UAW President Bob King and Mississippi Nissan worker Morris Mock speaking about Nissan's alleged labour rights violations before a crowd of 1.3 million at Brazil's May Day event, the largest in the world. (Photo courtesy of the UAW)
Something missing at Nissan USA
The President of the USA’s giant United Auto Workers, Bob King, was in London recently to meet with Unite’s National Automotive Committee. He spoke about how the UAW, along with the global union federation IndustriALL, has asked the US State Department for help over a claim that Nissan in Canton, Mississippi is violating the rights of workers to form a union.
The UAW has been trying to organise the Nissan plant which employs 5,600 people on permanent and temporary contracts. King told Unite shop stewards how Nissan in the USA behaved differently towards unions in the UK and Europe, using threats, intimidation and union busting techniques to keep the union out of the Canton plant.
The UAW says Nissan’s continued opposition to union recognition violates guidelines of the Organisation for Economic Co-operation and Development, and it is taking a case under the guidelines in support of its organising drive. The UAW has also requested the US State Department to mediate between the unions and Nissan.
Nissan spokesman Justin Saia uses the standard line that the company “respects the labour laws of every country in which we operate” (which says it all about labour laws in the USA!) and that each employee is able to decide whether or not to join a union.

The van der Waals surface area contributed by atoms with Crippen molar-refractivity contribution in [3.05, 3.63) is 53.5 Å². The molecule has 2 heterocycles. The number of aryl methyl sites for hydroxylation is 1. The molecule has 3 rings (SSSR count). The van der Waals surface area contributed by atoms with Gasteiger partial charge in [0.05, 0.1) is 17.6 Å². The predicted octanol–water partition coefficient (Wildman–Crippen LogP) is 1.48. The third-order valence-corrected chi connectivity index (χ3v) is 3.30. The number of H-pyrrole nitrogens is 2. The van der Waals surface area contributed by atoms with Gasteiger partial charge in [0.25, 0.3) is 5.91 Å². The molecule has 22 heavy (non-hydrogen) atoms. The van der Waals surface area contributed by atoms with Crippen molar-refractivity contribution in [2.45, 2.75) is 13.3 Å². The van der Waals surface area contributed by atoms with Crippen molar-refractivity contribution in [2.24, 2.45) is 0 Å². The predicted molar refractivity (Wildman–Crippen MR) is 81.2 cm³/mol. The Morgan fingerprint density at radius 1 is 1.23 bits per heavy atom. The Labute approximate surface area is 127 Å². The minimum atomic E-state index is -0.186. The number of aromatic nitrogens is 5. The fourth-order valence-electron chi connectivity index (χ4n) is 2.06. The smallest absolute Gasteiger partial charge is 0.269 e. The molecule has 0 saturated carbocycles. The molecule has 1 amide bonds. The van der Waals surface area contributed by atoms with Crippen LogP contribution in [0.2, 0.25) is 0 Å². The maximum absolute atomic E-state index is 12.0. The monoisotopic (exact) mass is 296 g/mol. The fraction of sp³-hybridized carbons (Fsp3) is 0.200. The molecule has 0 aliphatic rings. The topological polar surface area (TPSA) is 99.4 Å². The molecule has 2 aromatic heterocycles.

The UAW move is an attempt to focus global attention on Nissan’s alleged violations of international labour rights. Workers report that Nissan relentlessly promotes an anti-union messages at the factory in Canton. At a recent UAW community organising conference, Canton Nissan worker Dionne Monroe told the story of Canton Nissan worker Chip Wells who faced numerous disciplinary actions from management after he was publicly interviewed about his pro-union views. He was later reinstated by Nissan after union members in Brazil demonstrated about the unfair treatment of Wells. Support for the campaign also came from South African unions last year, as actor and activist Danny Glover recounts.